U.S. Pat. No. 6,033,840 (Dickerson) and U.S. Pat. No. 6,037,112 (Dickerson) describe asymmetric imaging elements and processing methods for imaging soft tissue.

Problem to be Solved

In mammography, as in many forms of soft tissue radiography, pathological features that are to be identified are often quite small and not much different in density than surrounding healthy tissue. Thus, differences in X-radiation attenuation between normal and diseased soft tissue are very small. Film artifacts and other distracting film features can sometimes interfere with the difficult task of seeing these small differences. Thus, mammography is a very difficult task in medical radiography. Small distractions, such as dye stain, reduce the ability of the user to detect these small differences. As a result, there is a continuing desire to improve the image quality of mammography films, and particularly to reduce dye stain and to increase contrast.

SUMMARY OF THE INVENTION

This invention provides a solution to the noted problems with a radiographic silver halide film that comprises a support having first and second major surfaces and that is capable of transmitting X-radiation,

the radiographic silver halide film having disposed on the first major support surface, one or more hydrophilic colloid layers including at least one silver halide emulsion layer, and on the second major support surface, one or more hydrophilic colloid layers including at least one silver halide emulsion layer,

at least one of the silver halide emulsion layers comprising cubic silver halide grains that have the same or different composition,

at least one of the cubic grain silver halide emulsion layers comprising a combination of first and the second spectral sensitizing dyes that provides a combined maximum J-aggregate absorption on the cubic silver halide grains of from about 540 to about 560 nm, and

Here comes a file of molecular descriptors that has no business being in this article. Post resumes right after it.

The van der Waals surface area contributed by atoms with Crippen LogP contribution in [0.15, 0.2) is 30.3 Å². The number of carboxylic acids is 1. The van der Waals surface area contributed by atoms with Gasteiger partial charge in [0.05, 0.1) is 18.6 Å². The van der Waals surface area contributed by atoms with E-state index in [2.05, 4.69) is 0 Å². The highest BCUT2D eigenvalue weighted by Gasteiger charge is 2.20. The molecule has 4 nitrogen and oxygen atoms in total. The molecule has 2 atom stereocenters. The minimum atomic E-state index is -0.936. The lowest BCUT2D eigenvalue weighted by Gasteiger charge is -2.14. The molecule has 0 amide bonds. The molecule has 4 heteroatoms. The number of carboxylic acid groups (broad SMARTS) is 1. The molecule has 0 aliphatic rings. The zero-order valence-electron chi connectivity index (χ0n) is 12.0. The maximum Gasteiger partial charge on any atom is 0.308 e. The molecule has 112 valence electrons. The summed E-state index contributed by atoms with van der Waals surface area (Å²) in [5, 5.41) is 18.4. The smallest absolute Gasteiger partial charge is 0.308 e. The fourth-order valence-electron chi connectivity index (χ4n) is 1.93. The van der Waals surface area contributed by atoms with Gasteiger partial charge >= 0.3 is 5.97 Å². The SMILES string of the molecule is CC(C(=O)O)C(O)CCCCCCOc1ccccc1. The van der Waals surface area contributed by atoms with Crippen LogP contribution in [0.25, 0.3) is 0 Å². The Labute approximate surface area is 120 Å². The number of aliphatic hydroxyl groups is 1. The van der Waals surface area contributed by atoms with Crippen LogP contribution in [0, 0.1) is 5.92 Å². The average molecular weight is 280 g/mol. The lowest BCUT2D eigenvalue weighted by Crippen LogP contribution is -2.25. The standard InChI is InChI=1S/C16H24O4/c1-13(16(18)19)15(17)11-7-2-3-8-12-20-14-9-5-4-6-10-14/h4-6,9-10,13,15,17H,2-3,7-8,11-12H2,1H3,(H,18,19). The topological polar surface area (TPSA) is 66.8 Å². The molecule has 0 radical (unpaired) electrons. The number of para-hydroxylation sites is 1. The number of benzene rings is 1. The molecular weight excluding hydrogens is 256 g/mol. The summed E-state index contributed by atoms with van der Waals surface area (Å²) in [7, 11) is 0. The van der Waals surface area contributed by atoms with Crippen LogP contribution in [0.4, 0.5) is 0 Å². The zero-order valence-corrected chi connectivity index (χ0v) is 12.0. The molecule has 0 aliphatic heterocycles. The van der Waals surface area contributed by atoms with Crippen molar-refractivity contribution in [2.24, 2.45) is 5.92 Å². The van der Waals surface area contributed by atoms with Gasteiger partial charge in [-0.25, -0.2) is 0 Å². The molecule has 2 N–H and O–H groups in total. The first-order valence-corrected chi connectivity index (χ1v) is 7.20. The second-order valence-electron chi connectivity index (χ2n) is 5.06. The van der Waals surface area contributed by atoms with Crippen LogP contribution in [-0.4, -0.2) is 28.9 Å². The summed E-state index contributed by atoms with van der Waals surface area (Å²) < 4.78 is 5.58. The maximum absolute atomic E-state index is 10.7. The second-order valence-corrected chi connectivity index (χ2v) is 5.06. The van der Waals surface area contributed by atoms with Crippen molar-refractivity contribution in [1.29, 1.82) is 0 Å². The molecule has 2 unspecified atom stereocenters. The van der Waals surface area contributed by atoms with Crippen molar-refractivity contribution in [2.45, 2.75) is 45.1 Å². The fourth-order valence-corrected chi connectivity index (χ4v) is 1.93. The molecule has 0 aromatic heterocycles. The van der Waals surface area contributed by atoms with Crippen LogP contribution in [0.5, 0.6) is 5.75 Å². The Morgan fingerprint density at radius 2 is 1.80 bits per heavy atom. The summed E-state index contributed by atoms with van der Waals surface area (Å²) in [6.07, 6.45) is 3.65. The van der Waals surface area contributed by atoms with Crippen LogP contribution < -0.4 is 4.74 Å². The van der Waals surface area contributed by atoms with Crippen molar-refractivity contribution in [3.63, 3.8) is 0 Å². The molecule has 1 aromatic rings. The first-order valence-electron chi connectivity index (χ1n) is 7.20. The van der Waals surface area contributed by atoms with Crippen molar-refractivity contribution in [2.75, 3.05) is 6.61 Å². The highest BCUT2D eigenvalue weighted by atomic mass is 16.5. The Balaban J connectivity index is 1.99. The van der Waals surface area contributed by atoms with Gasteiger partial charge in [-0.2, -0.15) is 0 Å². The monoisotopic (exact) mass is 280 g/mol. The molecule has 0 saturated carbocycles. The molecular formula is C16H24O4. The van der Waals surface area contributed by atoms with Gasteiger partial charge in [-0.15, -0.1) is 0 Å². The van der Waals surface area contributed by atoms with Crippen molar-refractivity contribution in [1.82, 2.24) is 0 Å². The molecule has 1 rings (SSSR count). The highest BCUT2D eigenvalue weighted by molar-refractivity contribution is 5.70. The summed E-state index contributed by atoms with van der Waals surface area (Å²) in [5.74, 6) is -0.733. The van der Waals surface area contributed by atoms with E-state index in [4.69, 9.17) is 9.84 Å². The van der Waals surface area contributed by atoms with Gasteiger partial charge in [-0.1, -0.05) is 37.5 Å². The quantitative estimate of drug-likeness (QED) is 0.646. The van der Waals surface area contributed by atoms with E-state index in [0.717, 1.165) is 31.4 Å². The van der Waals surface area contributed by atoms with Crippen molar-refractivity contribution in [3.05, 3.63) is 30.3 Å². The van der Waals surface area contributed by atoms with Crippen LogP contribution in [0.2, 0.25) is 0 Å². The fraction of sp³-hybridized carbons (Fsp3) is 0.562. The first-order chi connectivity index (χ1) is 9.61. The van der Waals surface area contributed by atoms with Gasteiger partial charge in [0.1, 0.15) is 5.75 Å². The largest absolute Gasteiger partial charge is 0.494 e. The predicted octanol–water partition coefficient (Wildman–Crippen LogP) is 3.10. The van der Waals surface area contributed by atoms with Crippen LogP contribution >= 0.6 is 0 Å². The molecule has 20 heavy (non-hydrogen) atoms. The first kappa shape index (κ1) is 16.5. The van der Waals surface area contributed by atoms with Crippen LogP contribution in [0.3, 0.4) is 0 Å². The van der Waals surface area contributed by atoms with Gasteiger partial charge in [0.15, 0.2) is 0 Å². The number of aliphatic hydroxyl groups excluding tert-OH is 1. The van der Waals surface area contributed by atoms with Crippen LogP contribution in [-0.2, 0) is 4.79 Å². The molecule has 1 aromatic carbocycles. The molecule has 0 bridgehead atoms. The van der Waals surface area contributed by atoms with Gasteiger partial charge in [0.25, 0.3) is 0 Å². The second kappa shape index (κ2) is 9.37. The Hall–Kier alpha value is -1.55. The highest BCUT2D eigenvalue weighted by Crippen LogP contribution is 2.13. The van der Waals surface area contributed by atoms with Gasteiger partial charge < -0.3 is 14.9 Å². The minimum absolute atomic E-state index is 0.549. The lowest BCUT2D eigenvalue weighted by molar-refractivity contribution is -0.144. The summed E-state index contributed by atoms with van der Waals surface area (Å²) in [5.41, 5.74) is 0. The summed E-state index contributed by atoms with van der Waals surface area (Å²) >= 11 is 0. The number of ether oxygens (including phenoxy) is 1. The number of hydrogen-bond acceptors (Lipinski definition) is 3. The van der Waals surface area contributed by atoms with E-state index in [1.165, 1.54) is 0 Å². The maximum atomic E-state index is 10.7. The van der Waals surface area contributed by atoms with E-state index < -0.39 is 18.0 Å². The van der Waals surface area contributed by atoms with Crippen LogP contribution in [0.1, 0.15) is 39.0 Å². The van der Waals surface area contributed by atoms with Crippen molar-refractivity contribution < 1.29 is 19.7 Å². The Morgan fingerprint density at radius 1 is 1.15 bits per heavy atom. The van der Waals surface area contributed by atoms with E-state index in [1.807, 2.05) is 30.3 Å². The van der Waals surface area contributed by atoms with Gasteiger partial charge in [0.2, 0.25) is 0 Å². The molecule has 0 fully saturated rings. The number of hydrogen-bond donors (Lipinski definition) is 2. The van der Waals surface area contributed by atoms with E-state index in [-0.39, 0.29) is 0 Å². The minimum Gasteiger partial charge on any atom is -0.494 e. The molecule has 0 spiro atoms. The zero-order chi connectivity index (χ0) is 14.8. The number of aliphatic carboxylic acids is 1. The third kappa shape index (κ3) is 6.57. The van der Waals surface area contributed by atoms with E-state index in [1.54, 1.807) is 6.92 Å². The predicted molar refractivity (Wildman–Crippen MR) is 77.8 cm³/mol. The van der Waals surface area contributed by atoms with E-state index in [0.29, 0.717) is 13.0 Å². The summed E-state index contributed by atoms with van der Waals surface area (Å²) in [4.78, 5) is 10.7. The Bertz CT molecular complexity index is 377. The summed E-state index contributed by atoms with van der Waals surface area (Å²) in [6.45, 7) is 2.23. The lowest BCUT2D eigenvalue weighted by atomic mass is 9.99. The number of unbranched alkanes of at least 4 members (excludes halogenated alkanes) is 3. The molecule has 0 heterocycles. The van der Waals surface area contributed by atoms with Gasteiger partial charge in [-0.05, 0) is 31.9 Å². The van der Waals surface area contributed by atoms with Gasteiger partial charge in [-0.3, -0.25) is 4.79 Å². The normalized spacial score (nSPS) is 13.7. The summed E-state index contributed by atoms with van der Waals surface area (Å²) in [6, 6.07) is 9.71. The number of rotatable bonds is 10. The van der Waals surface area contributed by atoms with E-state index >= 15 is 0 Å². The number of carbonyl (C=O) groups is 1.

wherein the first spectral sensitizing dye is an anionic benzimidazole-benzoxazole carbocyanine, the second spectral sensitizing dye is an anionic oxycarbocyanine, and the first and second spectral sensitizing dyes are present in a molar ratio of from about 0.25:1 to about 4:1.

Further, this invention provides a method of providing a black-and-white image comprising exposing a radiographic silver halide film of this invention and processing it, sequentially, with a black-and-white developing composition and a fixing composition, the processing being carried out within 90 seconds, dry-to-dry.

A radiographic imaging assembly of the present invention comprises a radiographic film of this invention that is arranged in association with a fluorescent intensifying screen.

The present invention provides a means for providing radiographic images for mammography exhibiting improved image quality by reducing dye stain while increasing contrast. In addition, all other desirable sensitometric properties are maintained and the radiographic film can be rapidly processed in the same conventional processing equipment and compositions.

These advantages are achieved by using a novel combination of two different spectral sensitizing dyes that exhibit a combined J-aggregate λmax of from about 540 to about 560 nm when absorbed to the cubic silver halide grains in at least one of the silver halide emulsion layers.

DETAILED DESCRIPTION OF THE INVENTION

The term “contrast” as herein employed indicates the average contrast derived from a characteristic curve of a radiographic film using as a first reference point (1) a density (D1) of 0.25 above minimum density and as a second reference point (2) a density (D2) of 2.0 above minimum density, where contrast is ΔD (i.e. 1.75)÷Δlog10E (log10E2- log10 E1), E1 and E2 being the exposure levels at the reference points (1) and (2).